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Lower Urinary Tract Diseases of the Senior Dog

By Zachary Crouse, DVM, DACVIM (SAIM)



The senior dog with lower urinary tract (LUT) signs presents a unique challenge. As a dog’s age, and the number of comorbidities increases, the clinical approach must be adjusted appropriately. This article will focus on how the aging of the LUT impacts function and predisposes to disease. Additionally, it will discuss some of the more common LUT diseases seen in older dogs, and how these diseases can interact to make diagnosis and treatment challenging.

Aging of the Urinary Tract

The lower urinary tract consists of three functional components that must work in coordination for appropriate micturition:

  1. The detrusor muscle, consisting of smooth muscle and under parasympathetic control
  2. The smooth muscle sphincter, under sympathetic control
  3. The urethralis muscle, consisting of striated muscle and under somatic control

In order to maintain its function, the LUT relies on a complex system for preventing infection, consisting of a combination of physical, anatomical, and cellular components. The act of voiding, presence of normal urogenital flora, high pressure zone in the urethra, and urine composition all help to prevent bacteria from ascending and infecting the LUT. The urothelium functions as a barrier to infection but also uses pattern recognition receptors to detect bacteria and activate and recruit neutrophils and mast cells. With age, these components of normal micturition and barriers to infection can break down and increase the likelihood of lower urinary tract infection.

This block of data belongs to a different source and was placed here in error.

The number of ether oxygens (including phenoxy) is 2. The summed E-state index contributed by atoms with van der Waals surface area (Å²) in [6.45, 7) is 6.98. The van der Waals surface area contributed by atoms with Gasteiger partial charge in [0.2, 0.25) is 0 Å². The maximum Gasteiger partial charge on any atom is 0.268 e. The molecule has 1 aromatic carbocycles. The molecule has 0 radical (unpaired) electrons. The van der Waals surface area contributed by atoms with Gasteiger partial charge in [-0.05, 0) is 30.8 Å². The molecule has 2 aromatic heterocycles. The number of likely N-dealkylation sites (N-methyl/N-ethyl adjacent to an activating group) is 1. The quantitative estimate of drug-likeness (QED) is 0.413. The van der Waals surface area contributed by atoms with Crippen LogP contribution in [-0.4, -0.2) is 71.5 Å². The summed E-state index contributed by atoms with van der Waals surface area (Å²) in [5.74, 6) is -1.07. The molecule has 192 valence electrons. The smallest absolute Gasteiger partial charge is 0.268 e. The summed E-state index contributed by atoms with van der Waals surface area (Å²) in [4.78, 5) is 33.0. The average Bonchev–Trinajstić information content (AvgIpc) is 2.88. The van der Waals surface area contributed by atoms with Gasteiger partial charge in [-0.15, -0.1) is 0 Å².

While age is not a cause of incontinence, changes to the function of the urinary tract and comorbidities, especially those causing polyuria, can increase the chances of incontinence in older dogs. In senior dogs, the differentials for incontinence are shifted and it can be helpful to think of the causes of incontinence in these dogs as urethral sphincter mechanism incompetence (USMI) vs. bladder storage dysfunction. While USMI most commonly occurs in female dogs within 3 years of spaying, it is a complex and incompletely understood disease process that seems to involve hormones, changes to collagen, and patient conformation. It is not unusual for USMI to be revealed in senior dogs, either due to underlying disease or progression of previously mild signs. Bladder storage dysfunction, or detrusor instability, can be either an idiopathic condition or can be “urge incontinence” which implies there is an underlying disease leading to the feeling of urgency.

A thorough physical exam and history will help to determine whether a dog is experiencing USMI or bladder storage dysfunction. The patient work up should include appropriate lab testing to elucidate any comorbidities that are contributing to the incontinence. These cases of incontinence should always have a urine culture and sensitivity performed, as bacterial infection can both contribute to incontinence and can be found more commonly in incontinent dogs.

Treatment of incontinent senior dogs should include treating contributing comorbidities and treating the incontinence. Dogs with USMI may benefit from phenylpropanolamine or estrogen compounds, while those with detrusor instability should be treated with drugs that provide smooth muscle relaxation of the detrusor muscle, such as oxybutynin. Refractory cases of USMI may require further intervention, such as hydraulic urethral occluding devices or urethral bulking agents.

Urinary Tract Infections

Bacterial urinary tract infections (UTI) are a common finding in senior dogs. Finding bacteria in the urine of a senior dog can be due to subclinical bacteriuria, uncomplicated UTI, or complicated UTI.